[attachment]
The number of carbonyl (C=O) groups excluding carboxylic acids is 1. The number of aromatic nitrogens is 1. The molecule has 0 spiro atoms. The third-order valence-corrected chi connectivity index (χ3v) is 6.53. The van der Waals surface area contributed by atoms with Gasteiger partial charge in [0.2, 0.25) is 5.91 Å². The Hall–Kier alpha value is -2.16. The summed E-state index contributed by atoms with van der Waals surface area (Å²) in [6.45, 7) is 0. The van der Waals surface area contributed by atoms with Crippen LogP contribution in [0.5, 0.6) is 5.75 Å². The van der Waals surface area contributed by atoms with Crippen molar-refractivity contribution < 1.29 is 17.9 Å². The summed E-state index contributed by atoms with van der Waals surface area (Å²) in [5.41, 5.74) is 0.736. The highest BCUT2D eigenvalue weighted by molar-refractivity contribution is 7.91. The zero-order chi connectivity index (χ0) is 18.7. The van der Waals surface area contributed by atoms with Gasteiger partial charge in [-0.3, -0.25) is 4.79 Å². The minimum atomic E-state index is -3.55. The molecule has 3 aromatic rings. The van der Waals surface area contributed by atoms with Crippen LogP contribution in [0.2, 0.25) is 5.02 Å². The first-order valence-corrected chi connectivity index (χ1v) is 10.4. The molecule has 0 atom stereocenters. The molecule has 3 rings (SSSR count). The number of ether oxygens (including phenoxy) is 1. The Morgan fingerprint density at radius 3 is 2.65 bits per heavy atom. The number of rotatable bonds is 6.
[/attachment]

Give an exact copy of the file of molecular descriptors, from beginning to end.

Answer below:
The number of carbonyl (C=O) groups excluding carboxylic acids is 1. The number of aromatic nitrogens is 1. The molecule has 0 spiro atoms. The third-order valence-corrected chi connectivity index (χ3v) is 6.53. The van der Waals surface area contributed by atoms with Gasteiger partial charge in [0.2, 0.25) is 5.91 Å². The Hall–Kier alpha value is -2.16. The summed E-state index contributed by atoms with van der Waals surface area (Å²) in [6.45, 7) is 0. The van der Waals surface area contributed by atoms with Crippen LogP contribution in [0.5, 0.6) is 5.75 Å². The van der Waals surface area contributed by atoms with Crippen molar-refractivity contribution < 1.29 is 17.9 Å². The summed E-state index contributed by atoms with van der Waals surface area (Å²) in [5.41, 5.74) is 0.736. The highest BCUT2D eigenvalue weighted by molar-refractivity contribution is 7.91. The zero-order chi connectivity index (χ0) is 18.7. The van der Waals surface area contributed by atoms with Gasteiger partial charge in [-0.3, -0.25) is 4.79 Å². The minimum atomic E-state index is -3.55. The molecule has 3 aromatic rings. The van der Waals surface area contributed by atoms with Crippen LogP contribution in [0.2, 0.25) is 5.02 Å². The first-order valence-corrected chi connectivity index (χ1v) is 10.4. The molecule has 0 atom stereocenters. The molecule has 3 rings (SSSR count). The number of ether oxygens (including phenoxy) is 1. The Morgan fingerprint density at radius 3 is 2.65 bits per heavy atom. The number of rotatable bonds is 6.